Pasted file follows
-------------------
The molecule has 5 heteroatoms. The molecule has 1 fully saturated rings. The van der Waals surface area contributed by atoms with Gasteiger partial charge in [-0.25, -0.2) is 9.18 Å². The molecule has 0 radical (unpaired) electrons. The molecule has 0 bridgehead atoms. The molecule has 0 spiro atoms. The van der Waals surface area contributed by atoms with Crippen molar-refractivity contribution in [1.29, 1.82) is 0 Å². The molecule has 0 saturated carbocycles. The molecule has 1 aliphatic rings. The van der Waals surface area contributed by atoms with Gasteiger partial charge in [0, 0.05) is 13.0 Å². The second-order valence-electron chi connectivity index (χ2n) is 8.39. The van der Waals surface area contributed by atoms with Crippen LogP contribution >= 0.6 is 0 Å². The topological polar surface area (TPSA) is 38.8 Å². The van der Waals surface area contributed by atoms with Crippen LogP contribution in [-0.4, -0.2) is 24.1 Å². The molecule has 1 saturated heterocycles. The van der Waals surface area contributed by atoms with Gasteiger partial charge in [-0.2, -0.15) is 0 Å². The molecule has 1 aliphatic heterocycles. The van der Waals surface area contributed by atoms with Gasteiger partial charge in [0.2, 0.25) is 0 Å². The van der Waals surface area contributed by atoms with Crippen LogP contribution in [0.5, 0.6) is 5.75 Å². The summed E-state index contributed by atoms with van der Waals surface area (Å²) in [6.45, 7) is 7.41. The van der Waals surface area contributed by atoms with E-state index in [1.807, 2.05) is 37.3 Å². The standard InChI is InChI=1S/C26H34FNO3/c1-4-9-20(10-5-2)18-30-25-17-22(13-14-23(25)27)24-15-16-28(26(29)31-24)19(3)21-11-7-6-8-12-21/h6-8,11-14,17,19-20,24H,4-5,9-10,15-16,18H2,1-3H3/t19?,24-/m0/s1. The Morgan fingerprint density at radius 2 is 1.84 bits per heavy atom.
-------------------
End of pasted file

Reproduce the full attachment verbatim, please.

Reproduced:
The molecule has 5 heteroatoms. The molecule has 1 fully saturated rings. The van der Waals surface area contributed by atoms with Gasteiger partial charge in [-0.25, -0.2) is 9.18 Å². The molecule has 0 radical (unpaired) electrons. The molecule has 0 bridgehead atoms. The molecule has 0 spiro atoms. The van der Waals surface area contributed by atoms with Crippen molar-refractivity contribution in [1.29, 1.82) is 0 Å². The molecule has 0 saturated carbocycles. The molecule has 1 aliphatic rings. The van der Waals surface area contributed by atoms with Gasteiger partial charge in [0, 0.05) is 13.0 Å². The second-order valence-electron chi connectivity index (χ2n) is 8.39. The van der Waals surface area contributed by atoms with Crippen LogP contribution >= 0.6 is 0 Å². The topological polar surface area (TPSA) is 38.8 Å². The van der Waals surface area contributed by atoms with Crippen LogP contribution in [-0.4, -0.2) is 24.1 Å². The molecule has 1 saturated heterocycles. The van der Waals surface area contributed by atoms with Gasteiger partial charge in [-0.2, -0.15) is 0 Å². The molecule has 1 aliphatic heterocycles. The van der Waals surface area contributed by atoms with Gasteiger partial charge in [0.2, 0.25) is 0 Å². The van der Waals surface area contributed by atoms with Crippen LogP contribution in [0.5, 0.6) is 5.75 Å². The summed E-state index contributed by atoms with van der Waals surface area (Å²) in [6.45, 7) is 7.41. The van der Waals surface area contributed by atoms with E-state index in [1.807, 2.05) is 37.3 Å². The standard InChI is InChI=1S/C26H34FNO3/c1-4-9-20(10-5-2)18-30-25-17-22(13-14-23(25)27)24-15-16-28(26(29)31-24)19(3)21-11-7-6-8-12-21/h6-8,11-14,17,19-20,24H,4-5,9-10,15-16,18H2,1-3H3/t19?,24-/m0/s1. The Morgan fingerprint density at radius 2 is 1.84 bits per heavy atom.